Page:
SPIT! starts out as many hardcore have before, choosing to crawl rather than run. It’s only in the final seconds of “intro” that they really reveal themselves as lovers of fast hardcore. From there they only continue to show off their chops, veering between powerviolence and more traditional hardcore. This dichotomy makes for an extremely engaging listening, as listeners have no idea what is to come next. It’s really reminiscent of Ceremony on Still Nothing Moves You before they moved away from powerviolence entirely.
I’ve said it in previous iterations of this column but I’ll say it again: melodic hardcore seems to be in a really good place right now. Some of the most hyped bands right now (Militarie Gun, Fiddlehead) come from this lineage even if it’s accidental for a few of them. Squint, a brand new band from St. Louis fits in very nicely with the cadre of bands reimaging melodic hardcore, grabbing from the melodic tree of Seaweed and Turning Point. There are even some moments on Feel It, their debut EP, that remind me of Drug Church before they fully embraced their pop sheen on Cheer.
The Flex-Chewing Gum For The Ears
Any hardcore band that lasts for over a decade is a feat in itself. This is a genre where bands burn out quickly, maybe leaving behind one LP that will be remembered. The Flex has been able to endure, now reaching the very rare third record with Chewing Gum For The Ears. There’s a self-awareness that permeates their oi tinged blend of hardcore punk on “Last Ones Left” for example. At a different time, they were lauded as The New Wave of British Hardcore. But now bands like The Chisel and Big Cheese are leading a new generation that The Flex runs right alongside.
Video Prick/Raw Breed Split
Convulse Records over the past few years has become one of the main homes for hardcore punk, boasting releases from GEL and Candy Apple to name a few. With the label’s ascent, their hometown Denver has become one of its benefactors, even hosting a festival last year. And this newest split from Raw Breed and Video Prick is a perfect example to expect from the label if you are a newcomer. It’s fast and without any pretension, keeping hardcore as primitive as possible. So if you like your hardcore closer to punk than metal then this Video Prick/Raw Breed split may be for you.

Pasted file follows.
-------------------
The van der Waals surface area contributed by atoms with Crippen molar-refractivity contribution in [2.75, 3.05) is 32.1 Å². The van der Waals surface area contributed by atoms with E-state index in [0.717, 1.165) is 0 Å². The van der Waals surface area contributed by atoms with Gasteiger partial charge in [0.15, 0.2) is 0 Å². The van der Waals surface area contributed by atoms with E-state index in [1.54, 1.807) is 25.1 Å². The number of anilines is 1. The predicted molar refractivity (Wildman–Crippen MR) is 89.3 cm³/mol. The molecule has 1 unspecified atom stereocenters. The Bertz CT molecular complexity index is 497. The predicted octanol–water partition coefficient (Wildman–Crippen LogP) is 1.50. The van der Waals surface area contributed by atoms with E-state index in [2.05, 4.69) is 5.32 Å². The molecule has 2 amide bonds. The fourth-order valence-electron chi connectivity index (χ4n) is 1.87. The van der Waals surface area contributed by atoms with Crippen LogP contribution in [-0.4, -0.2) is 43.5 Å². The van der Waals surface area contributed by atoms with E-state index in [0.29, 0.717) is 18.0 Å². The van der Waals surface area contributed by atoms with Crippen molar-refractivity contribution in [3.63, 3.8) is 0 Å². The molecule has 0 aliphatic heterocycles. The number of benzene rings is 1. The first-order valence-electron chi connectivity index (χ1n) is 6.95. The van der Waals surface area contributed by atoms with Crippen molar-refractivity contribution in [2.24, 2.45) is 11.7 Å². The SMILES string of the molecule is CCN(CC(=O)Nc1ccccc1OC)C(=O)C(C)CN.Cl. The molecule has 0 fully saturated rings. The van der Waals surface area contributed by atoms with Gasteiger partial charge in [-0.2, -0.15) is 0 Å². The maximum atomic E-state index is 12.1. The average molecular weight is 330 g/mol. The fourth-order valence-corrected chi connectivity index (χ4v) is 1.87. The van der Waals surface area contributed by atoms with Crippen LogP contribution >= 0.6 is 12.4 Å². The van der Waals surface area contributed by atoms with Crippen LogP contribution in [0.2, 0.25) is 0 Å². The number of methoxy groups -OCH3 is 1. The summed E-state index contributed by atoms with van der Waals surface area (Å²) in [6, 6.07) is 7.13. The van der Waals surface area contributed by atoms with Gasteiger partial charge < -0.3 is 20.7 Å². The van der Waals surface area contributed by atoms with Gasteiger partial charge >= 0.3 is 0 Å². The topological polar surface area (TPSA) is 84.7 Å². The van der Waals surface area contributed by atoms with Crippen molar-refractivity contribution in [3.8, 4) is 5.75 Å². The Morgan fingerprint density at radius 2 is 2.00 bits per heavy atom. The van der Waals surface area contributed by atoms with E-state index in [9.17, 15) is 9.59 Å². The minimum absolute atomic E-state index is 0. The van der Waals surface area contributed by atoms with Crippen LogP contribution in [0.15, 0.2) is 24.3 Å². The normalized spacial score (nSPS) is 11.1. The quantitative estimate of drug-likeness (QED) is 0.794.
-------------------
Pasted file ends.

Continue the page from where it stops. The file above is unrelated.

Reissue/New To Me Corner
Reissues are just as important as anything that comes out of the hardcore scene on a monthly basis. It’s the way bands become remembered and reach a younger audience. Without it, they could be relegated to the dustbin and forgotten. There is a whole swath of bands that are only available because of Youtube, which really limits their reach. This lack of access matters because for some, if it’s not on Spotify it might as well not exist. To alleviate that reality I’ll try to give a shoutout to one reissue or a new album I discovered each month.
Bulldoze-Remember Who’s Strong
It can be hard to imagine a time when beatdown didn’t exist in hardcore. It’s so prevalent in the genre in the present-day that you cannot go to a local show without seeing an act that comes from this subgenre. But there was a time nearly three decades ago when beatdown was not yet a codified term because metallic hardcore was still a new phenomenon. One of the bands responsible for helping shape beatdown in its nascent form was Bulldoze. They took the constituent parts of New York hardcore and beefed it up a little bit. There was more of a groove in the rhythm section, differentiating itself from the crossover sound of NYHC in the late 80s.
Hugo Reyes | @hvreyes5